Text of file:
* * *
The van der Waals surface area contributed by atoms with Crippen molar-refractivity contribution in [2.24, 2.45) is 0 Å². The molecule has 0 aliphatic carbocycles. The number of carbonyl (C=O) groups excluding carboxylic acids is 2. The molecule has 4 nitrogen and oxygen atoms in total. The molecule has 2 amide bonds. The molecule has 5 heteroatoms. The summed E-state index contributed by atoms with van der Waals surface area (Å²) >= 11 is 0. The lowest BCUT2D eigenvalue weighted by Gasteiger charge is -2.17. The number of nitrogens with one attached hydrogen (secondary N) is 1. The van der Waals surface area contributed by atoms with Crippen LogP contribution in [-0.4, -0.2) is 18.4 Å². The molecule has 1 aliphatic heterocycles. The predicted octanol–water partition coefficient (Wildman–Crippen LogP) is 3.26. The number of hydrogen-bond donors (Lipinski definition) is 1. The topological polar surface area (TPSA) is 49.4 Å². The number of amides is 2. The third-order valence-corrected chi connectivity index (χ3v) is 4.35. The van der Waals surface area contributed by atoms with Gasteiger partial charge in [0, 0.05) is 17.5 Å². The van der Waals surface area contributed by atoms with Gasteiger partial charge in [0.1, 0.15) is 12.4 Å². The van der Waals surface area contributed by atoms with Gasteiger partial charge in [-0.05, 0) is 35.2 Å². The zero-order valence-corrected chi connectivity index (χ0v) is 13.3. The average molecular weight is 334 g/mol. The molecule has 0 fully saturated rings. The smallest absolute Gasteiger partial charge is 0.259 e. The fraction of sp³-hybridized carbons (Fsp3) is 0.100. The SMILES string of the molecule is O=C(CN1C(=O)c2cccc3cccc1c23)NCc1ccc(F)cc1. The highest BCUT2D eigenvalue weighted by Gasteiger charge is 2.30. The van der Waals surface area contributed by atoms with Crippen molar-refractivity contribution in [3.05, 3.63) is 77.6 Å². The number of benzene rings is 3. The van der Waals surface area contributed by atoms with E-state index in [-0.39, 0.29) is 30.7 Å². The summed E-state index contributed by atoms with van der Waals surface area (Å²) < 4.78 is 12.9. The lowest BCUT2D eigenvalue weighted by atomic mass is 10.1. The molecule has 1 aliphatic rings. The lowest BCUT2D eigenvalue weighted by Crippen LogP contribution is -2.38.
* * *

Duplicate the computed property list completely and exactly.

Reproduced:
The van der Waals surface area contributed by atoms with Crippen molar-refractivity contribution in [2.24, 2.45) is 0 Å². The molecule has 0 aliphatic carbocycles. The number of carbonyl (C=O) groups excluding carboxylic acids is 2. The molecule has 4 nitrogen and oxygen atoms in total. The molecule has 2 amide bonds. The molecule has 5 heteroatoms. The summed E-state index contributed by atoms with van der Waals surface area (Å²) >= 11 is 0. The lowest BCUT2D eigenvalue weighted by Gasteiger charge is -2.17. The number of nitrogens with one attached hydrogen (secondary N) is 1. The van der Waals surface area contributed by atoms with Crippen LogP contribution in [-0.4, -0.2) is 18.4 Å². The molecule has 1 aliphatic heterocycles. The predicted octanol–water partition coefficient (Wildman–Crippen LogP) is 3.26. The number of hydrogen-bond donors (Lipinski definition) is 1. The topological polar surface area (TPSA) is 49.4 Å². The number of amides is 2. The third-order valence-corrected chi connectivity index (χ3v) is 4.35. The van der Waals surface area contributed by atoms with Gasteiger partial charge in [0, 0.05) is 17.5 Å². The van der Waals surface area contributed by atoms with Gasteiger partial charge in [0.1, 0.15) is 12.4 Å². The van der Waals surface area contributed by atoms with Gasteiger partial charge in [-0.05, 0) is 35.2 Å². The zero-order valence-corrected chi connectivity index (χ0v) is 13.3. The average molecular weight is 334 g/mol. The molecule has 0 fully saturated rings. The smallest absolute Gasteiger partial charge is 0.259 e. The fraction of sp³-hybridized carbons (Fsp3) is 0.100. The SMILES string of the molecule is O=C(CN1C(=O)c2cccc3cccc1c23)NCc1ccc(F)cc1. The highest BCUT2D eigenvalue weighted by Gasteiger charge is 2.30. The van der Waals surface area contributed by atoms with Crippen molar-refractivity contribution in [3.05, 3.63) is 77.6 Å². The number of benzene rings is 3. The van der Waals surface area contributed by atoms with E-state index in [-0.39, 0.29) is 30.7 Å². The summed E-state index contributed by atoms with van der Waals surface area (Å²) < 4.78 is 12.9. The lowest BCUT2D eigenvalue weighted by atomic mass is 10.1. The molecule has 1 aliphatic rings. The lowest BCUT2D eigenvalue weighted by Crippen LogP contribution is -2.38.